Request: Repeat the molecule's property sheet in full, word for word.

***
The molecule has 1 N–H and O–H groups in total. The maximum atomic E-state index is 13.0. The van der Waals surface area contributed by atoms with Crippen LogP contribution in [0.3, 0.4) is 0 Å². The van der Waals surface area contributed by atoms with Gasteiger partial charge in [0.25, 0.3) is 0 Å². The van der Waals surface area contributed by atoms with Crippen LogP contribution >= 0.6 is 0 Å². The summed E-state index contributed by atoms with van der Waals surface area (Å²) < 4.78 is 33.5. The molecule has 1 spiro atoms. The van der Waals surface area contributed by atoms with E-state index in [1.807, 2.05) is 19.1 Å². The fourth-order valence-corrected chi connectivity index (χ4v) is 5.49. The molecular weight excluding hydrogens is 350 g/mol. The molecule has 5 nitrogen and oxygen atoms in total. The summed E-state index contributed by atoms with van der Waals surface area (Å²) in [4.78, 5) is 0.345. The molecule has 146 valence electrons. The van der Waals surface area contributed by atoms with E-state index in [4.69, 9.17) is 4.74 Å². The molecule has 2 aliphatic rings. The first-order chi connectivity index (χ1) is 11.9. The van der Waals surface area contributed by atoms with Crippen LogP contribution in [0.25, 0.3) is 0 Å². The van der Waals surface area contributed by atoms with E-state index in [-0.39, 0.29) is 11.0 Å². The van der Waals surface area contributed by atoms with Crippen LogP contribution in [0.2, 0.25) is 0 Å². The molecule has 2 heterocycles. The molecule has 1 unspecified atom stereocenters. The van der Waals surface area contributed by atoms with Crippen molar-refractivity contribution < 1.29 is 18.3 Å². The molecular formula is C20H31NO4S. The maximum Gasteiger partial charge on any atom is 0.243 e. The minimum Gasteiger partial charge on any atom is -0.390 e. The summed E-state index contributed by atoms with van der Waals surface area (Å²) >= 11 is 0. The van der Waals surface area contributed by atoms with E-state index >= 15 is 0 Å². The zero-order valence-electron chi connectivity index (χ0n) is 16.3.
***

The molecule has 1 N–H and O–H groups in total. The maximum atomic E-state index is 13.0. The van der Waals surface area contributed by atoms with Crippen LogP contribution in [0.3, 0.4) is 0 Å². The van der Waals surface area contributed by atoms with Gasteiger partial charge in [0.25, 0.3) is 0 Å². The van der Waals surface area contributed by atoms with Crippen LogP contribution >= 0.6 is 0 Å². The summed E-state index contributed by atoms with van der Waals surface area (Å²) < 4.78 is 33.5. The molecule has 1 spiro atoms. The van der Waals surface area contributed by atoms with E-state index in [1.807, 2.05) is 19.1 Å². The fourth-order valence-corrected chi connectivity index (χ4v) is 5.49. The molecular weight excluding hydrogens is 350 g/mol. The molecule has 5 nitrogen and oxygen atoms in total. The summed E-state index contributed by atoms with van der Waals surface area (Å²) in [4.78, 5) is 0.345. The molecule has 146 valence electrons. The van der Waals surface area contributed by atoms with E-state index in [4.69, 9.17) is 4.74 Å². The molecule has 2 aliphatic rings. The first-order chi connectivity index (χ1) is 11.9. The van der Waals surface area contributed by atoms with Crippen LogP contribution in [0.25, 0.3) is 0 Å². The van der Waals surface area contributed by atoms with E-state index in [-0.39, 0.29) is 11.0 Å². The van der Waals surface area contributed by atoms with Crippen LogP contribution in [0.2, 0.25) is 0 Å². The molecule has 2 heterocycles. The molecule has 1 unspecified atom stereocenters. The van der Waals surface area contributed by atoms with Crippen molar-refractivity contribution < 1.29 is 18.3 Å². The molecular formula is C20H31NO4S. The maximum Gasteiger partial charge on any atom is 0.243 e. The minimum Gasteiger partial charge on any atom is -0.390 e. The summed E-state index contributed by atoms with van der Waals surface area (Å²) >= 11 is 0. The van der Waals surface area contributed by atoms with E-state index >= 15 is 0 Å². The zero-order valence-electron chi connectivity index (χ0n) is 16.3.